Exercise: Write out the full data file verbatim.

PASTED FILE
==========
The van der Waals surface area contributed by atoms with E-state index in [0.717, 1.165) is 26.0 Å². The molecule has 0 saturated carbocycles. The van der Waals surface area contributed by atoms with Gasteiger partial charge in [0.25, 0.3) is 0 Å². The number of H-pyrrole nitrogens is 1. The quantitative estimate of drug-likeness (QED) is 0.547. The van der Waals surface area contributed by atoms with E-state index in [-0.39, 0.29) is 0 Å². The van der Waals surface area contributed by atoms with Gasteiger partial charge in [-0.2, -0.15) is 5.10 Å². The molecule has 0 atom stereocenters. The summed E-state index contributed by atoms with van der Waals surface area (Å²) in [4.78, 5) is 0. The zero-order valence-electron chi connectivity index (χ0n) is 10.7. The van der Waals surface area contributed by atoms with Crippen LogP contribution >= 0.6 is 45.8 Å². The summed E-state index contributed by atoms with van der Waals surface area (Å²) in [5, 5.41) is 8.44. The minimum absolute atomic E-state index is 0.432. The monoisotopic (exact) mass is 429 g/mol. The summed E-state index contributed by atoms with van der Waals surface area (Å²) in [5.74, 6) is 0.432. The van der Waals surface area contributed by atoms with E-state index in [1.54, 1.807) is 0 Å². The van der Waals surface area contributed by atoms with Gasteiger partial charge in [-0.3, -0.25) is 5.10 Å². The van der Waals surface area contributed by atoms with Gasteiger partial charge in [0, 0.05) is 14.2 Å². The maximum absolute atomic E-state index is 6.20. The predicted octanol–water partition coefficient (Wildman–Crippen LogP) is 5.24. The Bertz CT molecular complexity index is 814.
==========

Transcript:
The van der Waals surface area contributed by atoms with E-state index in [0.717, 1.165) is 26.0 Å². The molecule has 0 saturated carbocycles. The van der Waals surface area contributed by atoms with Gasteiger partial charge in [0.25, 0.3) is 0 Å². The number of H-pyrrole nitrogens is 1. The quantitative estimate of drug-likeness (QED) is 0.547. The van der Waals surface area contributed by atoms with E-state index in [-0.39, 0.29) is 0 Å². The van der Waals surface area contributed by atoms with Gasteiger partial charge in [-0.2, -0.15) is 5.10 Å². The molecule has 0 atom stereocenters. The summed E-state index contributed by atoms with van der Waals surface area (Å²) in [4.78, 5) is 0. The zero-order valence-electron chi connectivity index (χ0n) is 10.7. The van der Waals surface area contributed by atoms with Crippen LogP contribution >= 0.6 is 45.8 Å². The summed E-state index contributed by atoms with van der Waals surface area (Å²) in [5, 5.41) is 8.44. The minimum absolute atomic E-state index is 0.432. The monoisotopic (exact) mass is 429 g/mol. The summed E-state index contributed by atoms with van der Waals surface area (Å²) in [5.74, 6) is 0.432. The van der Waals surface area contributed by atoms with E-state index in [1.54, 1.807) is 0 Å². The van der Waals surface area contributed by atoms with Gasteiger partial charge in [-0.3, -0.25) is 5.10 Å². The van der Waals surface area contributed by atoms with Gasteiger partial charge in [0, 0.05) is 14.2 Å². The maximum absolute atomic E-state index is 6.20. The predicted octanol–water partition coefficient (Wildman–Crippen LogP) is 5.24. The Bertz CT molecular complexity index is 814.